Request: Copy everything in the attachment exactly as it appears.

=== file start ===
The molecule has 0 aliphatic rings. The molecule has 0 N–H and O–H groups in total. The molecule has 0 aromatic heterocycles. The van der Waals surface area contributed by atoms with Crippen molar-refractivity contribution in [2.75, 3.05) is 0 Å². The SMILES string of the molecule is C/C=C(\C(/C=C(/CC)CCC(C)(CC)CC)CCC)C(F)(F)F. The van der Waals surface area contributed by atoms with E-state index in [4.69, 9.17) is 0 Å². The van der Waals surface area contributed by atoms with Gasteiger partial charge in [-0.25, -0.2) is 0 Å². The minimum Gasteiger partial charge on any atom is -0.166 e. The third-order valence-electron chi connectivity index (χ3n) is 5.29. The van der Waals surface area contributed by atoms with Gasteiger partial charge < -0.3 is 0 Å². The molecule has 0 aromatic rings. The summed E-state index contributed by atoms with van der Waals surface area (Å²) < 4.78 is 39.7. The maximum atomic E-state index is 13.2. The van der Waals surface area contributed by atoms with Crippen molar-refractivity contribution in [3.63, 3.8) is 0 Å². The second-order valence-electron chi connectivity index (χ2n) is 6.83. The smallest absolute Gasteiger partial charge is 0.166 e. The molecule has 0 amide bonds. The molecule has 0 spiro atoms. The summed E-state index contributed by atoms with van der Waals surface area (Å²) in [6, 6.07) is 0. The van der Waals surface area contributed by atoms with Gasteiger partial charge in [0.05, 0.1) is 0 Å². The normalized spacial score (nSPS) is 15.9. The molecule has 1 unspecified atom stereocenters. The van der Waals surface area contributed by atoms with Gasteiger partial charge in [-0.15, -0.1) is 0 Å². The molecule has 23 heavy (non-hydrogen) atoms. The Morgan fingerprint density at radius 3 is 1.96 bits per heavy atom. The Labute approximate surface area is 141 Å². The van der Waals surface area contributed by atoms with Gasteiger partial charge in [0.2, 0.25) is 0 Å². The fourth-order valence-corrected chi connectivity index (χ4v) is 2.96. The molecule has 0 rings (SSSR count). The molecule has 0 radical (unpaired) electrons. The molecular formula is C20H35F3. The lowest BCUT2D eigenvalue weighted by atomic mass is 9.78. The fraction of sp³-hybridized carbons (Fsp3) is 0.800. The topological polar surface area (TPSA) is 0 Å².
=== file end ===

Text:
The molecule has 0 aliphatic rings. The molecule has 0 N–H and O–H groups in total. The molecule has 0 aromatic heterocycles. The van der Waals surface area contributed by atoms with Crippen molar-refractivity contribution in [2.75, 3.05) is 0 Å². The SMILES string of the molecule is C/C=C(\C(/C=C(/CC)CCC(C)(CC)CC)CCC)C(F)(F)F. The van der Waals surface area contributed by atoms with E-state index in [4.69, 9.17) is 0 Å². The van der Waals surface area contributed by atoms with Gasteiger partial charge in [-0.25, -0.2) is 0 Å². The minimum Gasteiger partial charge on any atom is -0.166 e. The third-order valence-electron chi connectivity index (χ3n) is 5.29. The van der Waals surface area contributed by atoms with Gasteiger partial charge < -0.3 is 0 Å². The molecule has 0 aromatic rings. The summed E-state index contributed by atoms with van der Waals surface area (Å²) < 4.78 is 39.7. The maximum atomic E-state index is 13.2. The van der Waals surface area contributed by atoms with Crippen molar-refractivity contribution in [3.63, 3.8) is 0 Å². The second-order valence-electron chi connectivity index (χ2n) is 6.83. The smallest absolute Gasteiger partial charge is 0.166 e. The molecule has 0 amide bonds. The molecule has 0 spiro atoms. The summed E-state index contributed by atoms with van der Waals surface area (Å²) in [6, 6.07) is 0. The van der Waals surface area contributed by atoms with Gasteiger partial charge in [0.05, 0.1) is 0 Å². The normalized spacial score (nSPS) is 15.9. The molecule has 1 unspecified atom stereocenters. The van der Waals surface area contributed by atoms with Gasteiger partial charge in [-0.15, -0.1) is 0 Å². The molecule has 23 heavy (non-hydrogen) atoms. The Morgan fingerprint density at radius 3 is 1.96 bits per heavy atom. The Labute approximate surface area is 141 Å². The van der Waals surface area contributed by atoms with Gasteiger partial charge in [0.2, 0.25) is 0 Å². The fourth-order valence-corrected chi connectivity index (χ4v) is 2.96. The molecule has 0 rings (SSSR count). The molecule has 0 radical (unpaired) electrons. The molecular formula is C20H35F3. The lowest BCUT2D eigenvalue weighted by atomic mass is 9.78. The fraction of sp³-hybridized carbons (Fsp3) is 0.800. The topological polar surface area (TPSA) is 0 Å².